Government policy seeks to protect the environment, villages and parish churches. When will the Department of Transport heed those fine words? When will it stop putting bypasses through precious heritage and landscapes?
Where has UK Government claimed to cherish our natural and rural heritage?
Government policy papers in recent years suggest it values the Environment and also ‘heritage assets’ such as villages and parish churches. ‘A Green Future: Our 25 Year Environmental Plan to Improve the Environment’ was published by the Government in 2018.
The introduction by Teresa May states:
‘We hold our natural environment in trust for the next generation. Ours can become the first generation to leave that environment in a better state than we found it.’
The Introduction by Michael Gove is inspiring:
‘Environment is – at its roots – another word for nature, for the planet that sustains us, the life on earth that inspires wonder and reverence, the places dear to us we wish to protect and preserve. We value those landscapes…as goods in themselves, places of beauty which nurture and support all forms of wildlife. …Respecting nature’s intrinsic value, and the value of all life, is critical to our mission. For this reason we safeguard cherished landscapes from economic exploitation, protect the welfare of sentient animals, and strive to preserve endangered woodland and plant life. …We need to protect threatened species and habitats.’
These words stand in stark contrast to the current mindset and actions of Government departments and their companies such as Highways England which treat nature and the rural landscape simply as something to be exploited.
The paper says ‘We have already set out out plans to better conserve our heritage assets’ in ‘The Heritage Statement 2017’ from the Dept of Digital, Community, Media and Sport.
The section on landscapes and villages stated:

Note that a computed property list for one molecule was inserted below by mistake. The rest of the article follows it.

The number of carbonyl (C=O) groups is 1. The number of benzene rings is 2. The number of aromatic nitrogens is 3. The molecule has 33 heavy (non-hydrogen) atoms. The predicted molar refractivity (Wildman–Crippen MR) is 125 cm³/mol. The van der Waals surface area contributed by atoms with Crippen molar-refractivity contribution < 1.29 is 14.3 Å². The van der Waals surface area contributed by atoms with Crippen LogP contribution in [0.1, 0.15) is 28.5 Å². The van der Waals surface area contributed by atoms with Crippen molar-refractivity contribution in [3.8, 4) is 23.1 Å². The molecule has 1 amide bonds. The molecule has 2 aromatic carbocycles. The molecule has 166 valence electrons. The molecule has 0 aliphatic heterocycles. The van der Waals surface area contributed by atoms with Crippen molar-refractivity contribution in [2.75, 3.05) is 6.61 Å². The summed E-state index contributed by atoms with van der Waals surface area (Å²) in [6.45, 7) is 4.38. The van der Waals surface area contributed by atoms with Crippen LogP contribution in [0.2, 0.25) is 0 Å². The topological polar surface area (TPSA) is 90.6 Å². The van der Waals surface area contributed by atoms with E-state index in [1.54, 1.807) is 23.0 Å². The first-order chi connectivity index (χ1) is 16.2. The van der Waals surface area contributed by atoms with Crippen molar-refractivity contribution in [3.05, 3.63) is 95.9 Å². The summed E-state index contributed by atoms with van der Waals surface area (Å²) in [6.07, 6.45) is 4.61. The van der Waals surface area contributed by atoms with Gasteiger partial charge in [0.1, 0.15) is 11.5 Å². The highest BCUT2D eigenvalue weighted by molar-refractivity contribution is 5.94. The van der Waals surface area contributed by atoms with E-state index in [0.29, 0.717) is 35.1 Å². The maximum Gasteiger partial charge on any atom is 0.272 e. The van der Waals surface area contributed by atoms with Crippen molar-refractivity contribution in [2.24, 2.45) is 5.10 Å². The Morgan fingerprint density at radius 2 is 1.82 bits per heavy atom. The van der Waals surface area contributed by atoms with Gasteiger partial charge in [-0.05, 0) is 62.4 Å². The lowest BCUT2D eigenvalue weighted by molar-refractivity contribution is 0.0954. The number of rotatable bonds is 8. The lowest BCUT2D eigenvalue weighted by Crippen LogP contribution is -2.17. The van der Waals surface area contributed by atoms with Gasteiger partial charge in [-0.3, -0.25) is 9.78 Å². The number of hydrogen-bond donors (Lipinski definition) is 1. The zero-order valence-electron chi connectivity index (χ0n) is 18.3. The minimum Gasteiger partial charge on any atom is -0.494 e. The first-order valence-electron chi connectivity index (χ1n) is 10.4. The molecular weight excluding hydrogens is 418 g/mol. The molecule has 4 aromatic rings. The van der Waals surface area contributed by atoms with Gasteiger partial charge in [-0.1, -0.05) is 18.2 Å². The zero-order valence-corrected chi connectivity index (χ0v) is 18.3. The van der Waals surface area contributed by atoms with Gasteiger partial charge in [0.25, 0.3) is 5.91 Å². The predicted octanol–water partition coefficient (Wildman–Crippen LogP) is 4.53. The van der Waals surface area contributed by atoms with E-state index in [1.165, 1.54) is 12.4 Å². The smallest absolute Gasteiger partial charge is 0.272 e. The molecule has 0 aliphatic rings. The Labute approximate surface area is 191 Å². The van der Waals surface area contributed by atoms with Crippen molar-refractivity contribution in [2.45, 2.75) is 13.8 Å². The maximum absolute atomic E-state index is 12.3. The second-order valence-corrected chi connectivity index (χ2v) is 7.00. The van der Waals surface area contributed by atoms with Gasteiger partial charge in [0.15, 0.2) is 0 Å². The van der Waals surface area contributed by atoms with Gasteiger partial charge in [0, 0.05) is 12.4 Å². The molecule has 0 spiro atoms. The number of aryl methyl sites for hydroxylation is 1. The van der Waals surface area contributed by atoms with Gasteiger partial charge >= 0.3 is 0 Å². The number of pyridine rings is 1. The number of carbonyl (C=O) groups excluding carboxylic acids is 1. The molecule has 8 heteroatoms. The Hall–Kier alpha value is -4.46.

‘Traditional farmed and wooded landscapes… and historic villages are widely appreciated. They each have their own distinctive character and atmosphere that fosters creativity, attracts investment, business and visitors and makes them popular places to live. Historic places that are well maintained and well managed add greatly to cultural life, community resilience and our individual and collective wellbeing.’
And on churches it said:
‘England’s 60,000 places of worship, covering all faiths, are among our finest local buildings. They are an integral part of our national identity and of their local communities. Church of England congregations care for the largest estate of historic buildings still being used for their original purpose. Our places of worship are living buildings and a resource for their local communities. Many thousands of people commit 1000s of hours to caring for them, and many more enjoy the unique sense of community that they provide. We will work across Government to continue to protect rural historic sites and features enhancing the character of our beautiful landscapes and supporting geodiversity.’
Is this what is happening? No. So far, it appears to us to be an empty promise.
The passage on churches might be describing Binsted, with its 32-year-old Strawberry Fair to raise funds for the 12th-century church, and its Arts Festival held in the church; or Tortington, with its performances in its 12th-century church and local produce sales to support it.
Yet the proposed Grey route for the A27 Arundel Bypass essentially destroys Tortington and Binsted, and a large amount of ‘traditional farmed and wooded landscape’. And it intrudes massively into Walberton and Fontwell, also a well-managed historic place with its flourishing village hall and many societies, and a possibly even older church with a pre-conquest nave.
The landscape Grey would pass through, just outside the boundary of the South Downs National Park, is a ‘cherished’ landscape ‘dear to us which we wish to protect and preserve’. It ‘inspires wonder and reverence’ as a ‘place of beauty which nurtures and supports wildlife’.
The wildlife here – inside and outside the National Park boundary - is ‘extraordinary’ (Natural England). Yet the Grey route would sever its woodlands from its wetlands with a four-lane 70mph dual carriageway.
When will the Department of Transport realise that it is wrong to destroy these things? Those who genuinely do love them will fight to the end to preserve them.
Thank you, Teresa May and Michael Gove for putting it so well. Now let's please see some action befitting those fine words.